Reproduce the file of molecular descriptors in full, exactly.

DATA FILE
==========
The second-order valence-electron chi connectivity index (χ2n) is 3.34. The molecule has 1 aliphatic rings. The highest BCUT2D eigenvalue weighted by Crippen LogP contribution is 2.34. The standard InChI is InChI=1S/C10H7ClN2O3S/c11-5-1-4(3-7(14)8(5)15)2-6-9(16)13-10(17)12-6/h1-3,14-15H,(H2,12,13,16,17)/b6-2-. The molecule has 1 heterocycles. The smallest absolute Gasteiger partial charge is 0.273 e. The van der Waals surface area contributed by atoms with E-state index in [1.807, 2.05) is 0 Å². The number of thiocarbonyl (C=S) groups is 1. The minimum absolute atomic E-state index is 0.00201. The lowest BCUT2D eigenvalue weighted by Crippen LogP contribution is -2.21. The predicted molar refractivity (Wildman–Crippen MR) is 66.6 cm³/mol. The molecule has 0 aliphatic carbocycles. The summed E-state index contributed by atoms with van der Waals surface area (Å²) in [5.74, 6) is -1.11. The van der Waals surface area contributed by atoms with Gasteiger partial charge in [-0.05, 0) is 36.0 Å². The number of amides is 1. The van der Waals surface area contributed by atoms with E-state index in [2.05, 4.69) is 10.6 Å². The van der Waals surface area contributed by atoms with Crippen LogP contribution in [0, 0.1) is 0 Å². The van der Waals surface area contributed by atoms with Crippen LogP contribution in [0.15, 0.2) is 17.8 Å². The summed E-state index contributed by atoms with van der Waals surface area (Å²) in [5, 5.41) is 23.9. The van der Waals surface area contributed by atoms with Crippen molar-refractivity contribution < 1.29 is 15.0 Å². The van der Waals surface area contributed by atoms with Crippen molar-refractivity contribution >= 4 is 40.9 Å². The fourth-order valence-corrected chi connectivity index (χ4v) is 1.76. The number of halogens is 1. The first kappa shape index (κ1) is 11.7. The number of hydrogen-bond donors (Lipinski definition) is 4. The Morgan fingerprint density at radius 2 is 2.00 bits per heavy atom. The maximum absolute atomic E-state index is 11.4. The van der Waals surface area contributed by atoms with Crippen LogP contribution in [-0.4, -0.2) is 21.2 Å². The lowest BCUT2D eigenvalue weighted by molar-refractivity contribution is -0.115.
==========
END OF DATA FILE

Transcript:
The second-order valence-electron chi connectivity index (χ2n) is 3.34. The molecule has 1 aliphatic rings. The highest BCUT2D eigenvalue weighted by Crippen LogP contribution is 2.34. The standard InChI is InChI=1S/C10H7ClN2O3S/c11-5-1-4(3-7(14)8(5)15)2-6-9(16)13-10(17)12-6/h1-3,14-15H,(H2,12,13,16,17)/b6-2-. The molecule has 1 heterocycles. The smallest absolute Gasteiger partial charge is 0.273 e. The van der Waals surface area contributed by atoms with E-state index in [1.807, 2.05) is 0 Å². The number of thiocarbonyl (C=S) groups is 1. The minimum absolute atomic E-state index is 0.00201. The lowest BCUT2D eigenvalue weighted by Crippen LogP contribution is -2.21. The predicted molar refractivity (Wildman–Crippen MR) is 66.6 cm³/mol. The molecule has 0 aliphatic carbocycles. The summed E-state index contributed by atoms with van der Waals surface area (Å²) in [5.74, 6) is -1.11. The van der Waals surface area contributed by atoms with Gasteiger partial charge in [-0.05, 0) is 36.0 Å². The number of amides is 1. The van der Waals surface area contributed by atoms with E-state index in [2.05, 4.69) is 10.6 Å². The van der Waals surface area contributed by atoms with Crippen LogP contribution in [0, 0.1) is 0 Å². The van der Waals surface area contributed by atoms with Crippen LogP contribution in [0.15, 0.2) is 17.8 Å². The summed E-state index contributed by atoms with van der Waals surface area (Å²) in [5, 5.41) is 23.9. The van der Waals surface area contributed by atoms with Crippen molar-refractivity contribution < 1.29 is 15.0 Å². The van der Waals surface area contributed by atoms with Crippen molar-refractivity contribution >= 4 is 40.9 Å². The fourth-order valence-corrected chi connectivity index (χ4v) is 1.76. The number of halogens is 1. The first kappa shape index (κ1) is 11.7. The number of hydrogen-bond donors (Lipinski definition) is 4. The Morgan fingerprint density at radius 2 is 2.00 bits per heavy atom. The maximum absolute atomic E-state index is 11.4. The van der Waals surface area contributed by atoms with Crippen LogP contribution in [-0.4, -0.2) is 21.2 Å². The lowest BCUT2D eigenvalue weighted by molar-refractivity contribution is -0.115.